Industry heroes: John Webster

John Webster won ‘shitloads of awards throughout his career, but I don’t think he ever set out to do that ever’ – says Chris Kyme of Kymechow

Before I worked in advertising, I wanted to work in advertising. Not that I had any inside track into the industry, any contacts who already worked in it. Nor did I go to college or ‘ad-school’.

I had grown up on a diet of simply brilliant British television advertising in the 1960s and 1970s that made me want to be one of the guys who came up with them. That’s all I knew. So I gave up my job as a labourer on building sites, slept on a couch at a friend’s flat in London and went in search of a way in.

Which turned out to be in the mailroom at FCB London. And that was it. I was through the door. I then set about finding my way into the creative department, which I eventually did, with a bit of blag, a bit of front, and a modicum of writing ability. And my advertising education began.

And it was then, as I hungrily gobbled up everything I could learn from the clever people around me, I discovered that many of those ads I had grown up enjoying so much, were down to a man called John Webster.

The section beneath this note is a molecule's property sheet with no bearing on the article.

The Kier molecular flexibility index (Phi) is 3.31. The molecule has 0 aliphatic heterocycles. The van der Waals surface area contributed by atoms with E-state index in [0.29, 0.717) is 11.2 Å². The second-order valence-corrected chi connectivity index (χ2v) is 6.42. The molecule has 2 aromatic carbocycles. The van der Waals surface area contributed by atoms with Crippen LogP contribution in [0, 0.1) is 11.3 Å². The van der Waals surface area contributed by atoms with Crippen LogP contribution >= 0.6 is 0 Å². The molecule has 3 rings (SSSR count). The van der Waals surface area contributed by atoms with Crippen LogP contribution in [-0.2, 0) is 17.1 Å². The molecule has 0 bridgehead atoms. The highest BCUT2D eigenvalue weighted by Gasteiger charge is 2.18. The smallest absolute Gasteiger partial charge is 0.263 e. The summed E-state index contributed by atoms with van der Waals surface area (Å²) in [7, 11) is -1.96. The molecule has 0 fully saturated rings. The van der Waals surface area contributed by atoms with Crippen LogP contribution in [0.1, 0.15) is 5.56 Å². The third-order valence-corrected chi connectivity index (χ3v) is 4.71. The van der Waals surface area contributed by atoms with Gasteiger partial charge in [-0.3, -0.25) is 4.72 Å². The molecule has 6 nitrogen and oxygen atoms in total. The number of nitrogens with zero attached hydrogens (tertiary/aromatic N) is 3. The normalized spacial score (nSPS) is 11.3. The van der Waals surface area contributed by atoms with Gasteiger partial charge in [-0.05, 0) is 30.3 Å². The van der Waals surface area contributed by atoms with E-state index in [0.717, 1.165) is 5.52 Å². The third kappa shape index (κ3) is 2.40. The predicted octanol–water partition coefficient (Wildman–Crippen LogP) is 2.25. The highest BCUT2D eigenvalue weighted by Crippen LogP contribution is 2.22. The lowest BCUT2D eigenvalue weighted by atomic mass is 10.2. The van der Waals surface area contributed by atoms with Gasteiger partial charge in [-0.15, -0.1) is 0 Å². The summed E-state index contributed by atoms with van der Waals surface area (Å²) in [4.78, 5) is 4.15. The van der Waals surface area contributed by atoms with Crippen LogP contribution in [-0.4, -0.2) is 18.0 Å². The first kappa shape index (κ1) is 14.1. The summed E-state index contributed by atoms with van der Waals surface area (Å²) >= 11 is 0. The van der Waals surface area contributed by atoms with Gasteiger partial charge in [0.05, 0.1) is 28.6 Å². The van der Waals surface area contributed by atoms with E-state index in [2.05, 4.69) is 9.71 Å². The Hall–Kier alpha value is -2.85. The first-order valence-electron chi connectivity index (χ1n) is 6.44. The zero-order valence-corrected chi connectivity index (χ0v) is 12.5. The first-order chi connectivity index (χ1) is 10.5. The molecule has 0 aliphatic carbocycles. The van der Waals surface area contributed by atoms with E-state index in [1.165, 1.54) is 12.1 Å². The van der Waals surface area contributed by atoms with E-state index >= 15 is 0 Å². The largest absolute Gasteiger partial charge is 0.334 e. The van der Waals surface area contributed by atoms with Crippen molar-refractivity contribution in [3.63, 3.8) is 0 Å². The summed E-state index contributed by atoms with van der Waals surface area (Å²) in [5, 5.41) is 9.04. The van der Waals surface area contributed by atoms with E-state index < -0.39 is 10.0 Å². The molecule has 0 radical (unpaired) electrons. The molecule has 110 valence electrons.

The legendary Webster

He was the creative genius who resided at Boase Massimi Pollit (BMP), the agency he helped found in 1968. We never saw him. He wasn’t an outspoken industry figure, driven by ego and self promotion.

Apparently (I never met him) he was a shy, reclusive character who was happiest when tucked away quietly working on briefs. But we knew he existed because every year there were gobsmackingly brilliant commercials coming out.

There were so many famous campaigns to his name, it was hard to keep count. He created the Sugar Puffs ‘honey monster’ (“Tell them about the honey mummy”), the Cresta bear (“It’s frothy man”), the Smash Martians, for Smash instant potato, the Kia-ora crows, George the Hoffmeister bear, to name a few.